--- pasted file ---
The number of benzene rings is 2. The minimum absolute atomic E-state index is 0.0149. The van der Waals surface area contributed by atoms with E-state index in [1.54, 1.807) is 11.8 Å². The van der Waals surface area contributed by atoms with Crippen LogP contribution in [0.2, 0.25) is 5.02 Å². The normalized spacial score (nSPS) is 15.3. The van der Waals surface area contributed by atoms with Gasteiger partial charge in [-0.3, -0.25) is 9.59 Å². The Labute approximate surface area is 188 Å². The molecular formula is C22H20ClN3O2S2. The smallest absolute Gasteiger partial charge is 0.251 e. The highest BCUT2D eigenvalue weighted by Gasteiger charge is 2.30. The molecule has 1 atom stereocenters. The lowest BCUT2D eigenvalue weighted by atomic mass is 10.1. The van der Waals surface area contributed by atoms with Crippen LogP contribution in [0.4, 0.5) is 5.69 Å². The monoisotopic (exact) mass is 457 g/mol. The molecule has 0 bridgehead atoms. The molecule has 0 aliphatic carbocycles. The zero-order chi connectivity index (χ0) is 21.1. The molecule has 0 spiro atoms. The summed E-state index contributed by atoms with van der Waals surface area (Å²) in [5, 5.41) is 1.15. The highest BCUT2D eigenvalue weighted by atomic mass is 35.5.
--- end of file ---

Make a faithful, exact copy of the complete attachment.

The number of benzene rings is 2. The minimum absolute atomic E-state index is 0.0149. The van der Waals surface area contributed by atoms with E-state index in [1.54, 1.807) is 11.8 Å². The van der Waals surface area contributed by atoms with Crippen LogP contribution in [0.2, 0.25) is 5.02 Å². The normalized spacial score (nSPS) is 15.3. The van der Waals surface area contributed by atoms with Gasteiger partial charge in [-0.3, -0.25) is 9.59 Å². The Labute approximate surface area is 188 Å². The molecular formula is C22H20ClN3O2S2. The smallest absolute Gasteiger partial charge is 0.251 e. The highest BCUT2D eigenvalue weighted by Gasteiger charge is 2.30. The molecule has 1 atom stereocenters. The lowest BCUT2D eigenvalue weighted by atomic mass is 10.1. The van der Waals surface area contributed by atoms with Crippen LogP contribution in [0.4, 0.5) is 5.69 Å². The monoisotopic (exact) mass is 457 g/mol. The molecule has 0 bridgehead atoms. The molecule has 0 aliphatic carbocycles. The zero-order chi connectivity index (χ0) is 21.1. The molecule has 0 spiro atoms. The summed E-state index contributed by atoms with van der Waals surface area (Å²) in [5, 5.41) is 1.15. The highest BCUT2D eigenvalue weighted by atomic mass is 35.5.